Table of Contents
- What is a Fish Out of Water Story?
- The Essential Elements of a Fish Out of Water Story
- 1. Subjective Perspective
- 2. Objective Uses
- 3. Partial Fish Out of Water
- 4. Don’t Be Afraid of Exposition
- 5. Conflict is in the Nature of a Fish Out of Water Story
- The Fish Out of Water Narrative Structure
- 1. The Introduction of a Whole New World
- 2. Making Mistakes
- 3. Success
- 4. The Biggest Challenge Yet
- 5. The Future
- The Fish Out of Water – In Conclusion
- In Summary
What is a Fish Out of Water Story?
A ‘fish out of water’ story is the idiom referring to a character who is removed from their daily lives and forced into a new world and new outlook. In a fish out of water film, for example, a character will be taken out of their ‘normality’ and plunged into a new environment and/or reality, with the conclusion providing the eventual outcome of this juxtaposition.
The character is forced to change and adapt to their new environment. It’s a common way to show character progression.
Fish out of water stories are popular amongst all genres. And in some ways, the fish out of water narrative structure is the basis for most stories in general – a character taken on a journey and forced to learn and adapt to new, changing situations. They feature in both films and TV. And especially for example, in TV show pilots in order to plunge the audience into the story world quickly and assertively.
Because of the versatility of fish out of water stories, it’s difficult to decide how to use the structure most effectively in your screenplays to reap the biggest rewards from this highly entertaining, familiar idiom.
So we’ve compiled a guide on the essential elements of writing a fish out of water story, so that you’re using everything the narrative arc has to offer to its full potential.
The Essential Elements of a Fish Out of Water Story
1. Subjective Perspective
A key element of writing a fish out of water story is choosing which perspective we as the audience are following. This will affect how we should feel about the characters, but also if the narrative affects us as well as them.
The subjective perspective is when we follow the protagonist as they are removed from their day to day and forced into this new world and outlook on life. As they explore and learn, so do we. We never really know any more than the protagonist does.
A fantastic use of the subjective perspective in a fish out of water film is Richard Linklater’s School of Rock. We follow Dewey (Jack Black), an amateur rock enthusiast, who slyly takes his friend’s job as a substitute teacher.
School of Rock works so well as a fish out of water film because there’s many layers and consequences to the plot.
- Dewey has never had a ‘real job’. Therefore he has to navigate what it means to get up every day and actually be responsible for something.
- Having no qualifications in teaching, Dewey has to improvise his way through school life. He has to act like a responsible teacher. This is the exact opposite of where we see him at the beginning – failing at crowd surfing at a rock concert.
Linklater’s film is a concrete example of how to use the subjective perspective effectively in a comedic fish out of water film.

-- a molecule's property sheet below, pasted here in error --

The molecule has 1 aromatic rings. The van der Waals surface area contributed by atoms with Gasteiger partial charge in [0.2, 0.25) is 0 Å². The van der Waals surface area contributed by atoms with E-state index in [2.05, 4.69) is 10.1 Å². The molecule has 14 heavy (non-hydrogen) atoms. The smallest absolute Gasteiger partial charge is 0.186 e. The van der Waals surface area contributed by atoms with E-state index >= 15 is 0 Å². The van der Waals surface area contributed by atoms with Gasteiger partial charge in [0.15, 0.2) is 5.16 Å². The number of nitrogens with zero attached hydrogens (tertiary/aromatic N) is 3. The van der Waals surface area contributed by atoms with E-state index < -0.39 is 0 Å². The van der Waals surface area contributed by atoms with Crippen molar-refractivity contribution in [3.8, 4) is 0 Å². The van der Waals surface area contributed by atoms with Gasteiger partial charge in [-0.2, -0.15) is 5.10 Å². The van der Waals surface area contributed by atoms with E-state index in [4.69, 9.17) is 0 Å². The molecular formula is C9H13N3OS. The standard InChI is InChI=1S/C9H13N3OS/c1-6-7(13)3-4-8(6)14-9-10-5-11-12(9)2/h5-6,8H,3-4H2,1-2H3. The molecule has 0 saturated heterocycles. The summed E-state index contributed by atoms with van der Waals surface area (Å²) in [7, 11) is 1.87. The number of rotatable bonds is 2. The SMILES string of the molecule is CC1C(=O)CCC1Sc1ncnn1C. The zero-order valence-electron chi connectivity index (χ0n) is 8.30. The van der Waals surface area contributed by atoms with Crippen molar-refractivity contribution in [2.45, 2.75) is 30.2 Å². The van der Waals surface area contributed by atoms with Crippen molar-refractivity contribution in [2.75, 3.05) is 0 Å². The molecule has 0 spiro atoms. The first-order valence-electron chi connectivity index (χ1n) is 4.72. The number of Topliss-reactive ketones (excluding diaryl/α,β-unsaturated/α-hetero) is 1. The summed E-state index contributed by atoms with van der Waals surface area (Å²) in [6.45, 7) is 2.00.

The animated film Ratatouille, meanwhile, also shows how the idiom has no bounds. Pixar crafts a film where the subjective perspective can have us relate and connect to our protagonist no matter who they are – in this case, a rat.
2. Objective Uses
Objective uses of a fish out of water story can make the audience the fish out of water. This works especially well for TV pilots because the audience is forced into a new world filled with new characters. It makes the audience pay particular attention to details in the pilot. They have to get up to speed with where and who everyone is.
Shows like The Office (US), for example, thrust us into this entirely new environment of a working office in the pilot. We are introduced to an array of key characters who already have established relationships and histories. It’s then our job to become engrossed in their lives as the events from there on unfold.
The use of the fish out of water idiom in TV sitcoms is a clever reversal.
- In establishing the tricky dynamic of introducing an audience to a new world that already exists and will continue to exist in a similar way throughout the series, the fish out of water dynamic almost treats us as a character in the series.
- We are the interloper in an existing, spinning world and the pilot’s job is to introduce us to this world.
In a film, the objective use of the fish out of water structure is about setting up the rules of the world in which the protagonist is the fish out of water. Yes, we see the story through the protagonist‘s eyes. But what does the other side of the story look like?
What makes that protagonist a fish out of water? And when the format is such as that of a sitcom, for example, what are the rules that make us a fish out of water here, observing the story from an objective standpoint?
3. Partial Fish Out of Water
Just because it starts as a fish out of water story, doesn’t mean it has to stay that way. Lots of TV shows use the device as a launchpad into the world and characters in the pilot, then abandon it as the story progresses. This is most common in serial TV shows.
The Game of Thrones pilot and first season is a great example of using different types of fish out of water aspects, then abandoning some along the way. The subjective perspective is used as the Starks are forced to become quickly acquainted with King’s Landing – populated with all different types of people they don’t usually interact with.